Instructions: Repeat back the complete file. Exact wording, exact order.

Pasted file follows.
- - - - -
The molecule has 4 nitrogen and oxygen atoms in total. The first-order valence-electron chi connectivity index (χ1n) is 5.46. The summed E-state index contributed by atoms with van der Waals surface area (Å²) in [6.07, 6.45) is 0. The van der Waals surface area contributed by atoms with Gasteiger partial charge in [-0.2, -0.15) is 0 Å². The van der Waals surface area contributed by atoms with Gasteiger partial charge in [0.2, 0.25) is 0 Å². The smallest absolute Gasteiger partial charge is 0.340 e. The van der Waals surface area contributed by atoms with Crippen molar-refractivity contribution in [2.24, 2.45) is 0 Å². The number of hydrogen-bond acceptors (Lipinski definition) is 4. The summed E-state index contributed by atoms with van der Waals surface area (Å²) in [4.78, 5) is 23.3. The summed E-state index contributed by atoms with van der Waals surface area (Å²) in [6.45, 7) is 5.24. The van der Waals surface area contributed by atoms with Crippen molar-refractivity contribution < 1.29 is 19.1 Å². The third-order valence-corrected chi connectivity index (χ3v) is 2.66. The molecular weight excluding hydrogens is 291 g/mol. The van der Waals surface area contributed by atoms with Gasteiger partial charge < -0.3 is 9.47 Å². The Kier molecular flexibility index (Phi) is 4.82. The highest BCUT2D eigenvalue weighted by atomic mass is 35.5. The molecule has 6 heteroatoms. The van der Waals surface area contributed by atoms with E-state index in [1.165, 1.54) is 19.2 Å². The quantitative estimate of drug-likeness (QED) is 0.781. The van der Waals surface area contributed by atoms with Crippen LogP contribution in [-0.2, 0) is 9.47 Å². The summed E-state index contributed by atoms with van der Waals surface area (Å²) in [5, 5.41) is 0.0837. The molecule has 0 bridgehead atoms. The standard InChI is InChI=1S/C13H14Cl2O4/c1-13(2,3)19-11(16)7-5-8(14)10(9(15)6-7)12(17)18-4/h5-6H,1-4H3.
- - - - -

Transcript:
The molecule has 4 nitrogen and oxygen atoms in total. The first-order valence-electron chi connectivity index (χ1n) is 5.46. The summed E-state index contributed by atoms with van der Waals surface area (Å²) in [6.07, 6.45) is 0. The van der Waals surface area contributed by atoms with Gasteiger partial charge in [-0.2, -0.15) is 0 Å². The van der Waals surface area contributed by atoms with Gasteiger partial charge in [0.2, 0.25) is 0 Å². The smallest absolute Gasteiger partial charge is 0.340 e. The van der Waals surface area contributed by atoms with Crippen molar-refractivity contribution in [2.24, 2.45) is 0 Å². The number of hydrogen-bond acceptors (Lipinski definition) is 4. The summed E-state index contributed by atoms with van der Waals surface area (Å²) in [4.78, 5) is 23.3. The summed E-state index contributed by atoms with van der Waals surface area (Å²) in [6.45, 7) is 5.24. The van der Waals surface area contributed by atoms with Crippen molar-refractivity contribution < 1.29 is 19.1 Å². The third-order valence-corrected chi connectivity index (χ3v) is 2.66. The molecular weight excluding hydrogens is 291 g/mol. The van der Waals surface area contributed by atoms with Gasteiger partial charge < -0.3 is 9.47 Å². The Kier molecular flexibility index (Phi) is 4.82. The highest BCUT2D eigenvalue weighted by atomic mass is 35.5. The molecule has 6 heteroatoms. The van der Waals surface area contributed by atoms with E-state index in [1.165, 1.54) is 19.2 Å². The quantitative estimate of drug-likeness (QED) is 0.781. The van der Waals surface area contributed by atoms with Crippen LogP contribution in [-0.2, 0) is 9.47 Å². The summed E-state index contributed by atoms with van der Waals surface area (Å²) in [5, 5.41) is 0.0837. The molecule has 0 bridgehead atoms. The standard InChI is InChI=1S/C13H14Cl2O4/c1-13(2,3)19-11(16)7-5-8(14)10(9(15)6-7)12(17)18-4/h5-6H,1-4H3.